• Increased antioxidant activity: plant foods have about 64 times more antioxidants than animal foods. This means that a diet that is very high in vegetables, fruits and other plant foods will help to protect the skin from oxidative damage (which contributes to acne, premature aging and inflammatory skin conditions).

These are just a few of the many ways in which a plant-rich diet can transform the skin. There’s a lot more research that’s been done around diet and acne. I’ve linked to many studies and review papers above. Feel free to use them to dig deeper into this rich fascinating topic!


The one thing that turns a vegan diet from friend to foe is packaged and highly processed foods, aka “vegan junk food.” And unfortunately, there is no shortage of these foods on the market.

Whether it’s cookies, chips, vegan burgers or vegan sausage, there’s something out there to grab your attention.

While many of these “food-like products” – such as the vegan meats – are intended to ease the transition to a plant-based lifestyle, they can still contain synthetic food coloring, natural flavors (which is a broad term for different artificial chemicals), synthetic preservatives and other unwholesome ingredients.

The point of all this is: the more a food has been processed and preserved, the more it is likely to contain some harmful components.

So, it’s important to prepare your own meals. That’s the best way to have more control over the nourishment that your skin receives.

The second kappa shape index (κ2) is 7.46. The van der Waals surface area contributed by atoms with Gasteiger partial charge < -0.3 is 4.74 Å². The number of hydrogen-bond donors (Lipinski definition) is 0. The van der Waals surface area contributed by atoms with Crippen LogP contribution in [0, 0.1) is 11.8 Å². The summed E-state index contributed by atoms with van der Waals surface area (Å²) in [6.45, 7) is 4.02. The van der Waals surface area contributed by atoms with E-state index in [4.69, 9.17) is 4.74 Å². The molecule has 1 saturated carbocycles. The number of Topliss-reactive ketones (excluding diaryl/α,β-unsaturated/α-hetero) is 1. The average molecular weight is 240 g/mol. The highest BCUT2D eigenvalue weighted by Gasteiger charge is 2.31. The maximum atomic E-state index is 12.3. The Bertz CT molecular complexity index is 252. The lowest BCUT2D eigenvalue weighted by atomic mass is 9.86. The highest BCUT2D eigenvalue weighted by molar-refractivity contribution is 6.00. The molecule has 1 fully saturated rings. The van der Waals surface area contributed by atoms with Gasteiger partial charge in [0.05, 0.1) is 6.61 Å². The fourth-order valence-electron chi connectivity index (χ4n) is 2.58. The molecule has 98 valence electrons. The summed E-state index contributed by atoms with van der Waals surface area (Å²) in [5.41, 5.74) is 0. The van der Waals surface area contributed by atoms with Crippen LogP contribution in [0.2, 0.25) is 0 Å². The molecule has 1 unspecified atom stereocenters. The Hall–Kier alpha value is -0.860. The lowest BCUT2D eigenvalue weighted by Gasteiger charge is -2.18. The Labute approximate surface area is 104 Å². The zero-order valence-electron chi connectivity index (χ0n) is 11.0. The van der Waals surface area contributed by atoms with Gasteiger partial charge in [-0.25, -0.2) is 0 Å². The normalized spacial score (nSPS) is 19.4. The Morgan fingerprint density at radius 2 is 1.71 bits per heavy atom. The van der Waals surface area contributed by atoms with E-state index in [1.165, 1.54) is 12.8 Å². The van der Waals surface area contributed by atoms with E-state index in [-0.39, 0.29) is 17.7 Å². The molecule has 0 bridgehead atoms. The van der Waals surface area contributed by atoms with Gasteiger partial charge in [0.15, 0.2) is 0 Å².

Lastly, it’s a good idea to minimize consumption of – and in some cases, totally avoid – common allergens such as:

  • gluten.
  • GMO corn.
  • GMO and unfermented soy products.
  • non-organic dairy.


  • Supplement with a good multivitamin: a balanced, nutritionally diverse diet is a must for bringing down the inflammation that contributes to acne. However, for various reasons – maybe the food you’re buying wasn’t well grown or you’re not eating enough variety of food – you may not be getting all the nutrients you need. In this case, a quality multivitamin can help you reach your daily nutritional needs.
  • Add a B-12 supplement to your menu: a 2003 study found that 77% of ovo and lacto vegetarians who did not use supplements were deficient in B12. That same study showed that 92% of vegans who did not supplement had a B12 deficiency. So, taking a B12 only supplement can help to fill in the gap. Also, B12-containing foods – such as tempeh, mushrooms and seaweed – should be a regular part of your diet.
  • Don’t skimp on fatty acids: our bodies need EPA (eicosapentaenoic acid) and DHA (docosahexaenoic acid) to fight inflammation and support other chemical processes. However, if you’re vegan, or a vegetarian who avoids fish, then you may be deficient in these nutrients. So, you can either eat more (it’s one of the few plants that has DHA) and/or take an omega-3 supplement that is derived from seaweed.
  • Maintain healthy vitamin D levels: Through the years, researchers have discovered that vitamin D is an antioxidant, anti-comedogenic and an immune system regulator. In addition, research also shows that vitamin D deficiency is more common in acne patients (source). While this doesn’t establish a cause and effect relationship, it’s important to ensure that you have sufficient vitamin D. You can do this either by getting daily sun exposure and/or taking a vitamin D supplement.


In order to successfully clear up your skin with a vegan diet, it must be nutritionally balanced, contain mostly whole foods and be free of any items that you are allergic to.

I hope that the tips and research provided in this article have helped you to get a better idea of what a skin-friendly vegan (and vegetarian) diet can look like.

vegan meal for clear skin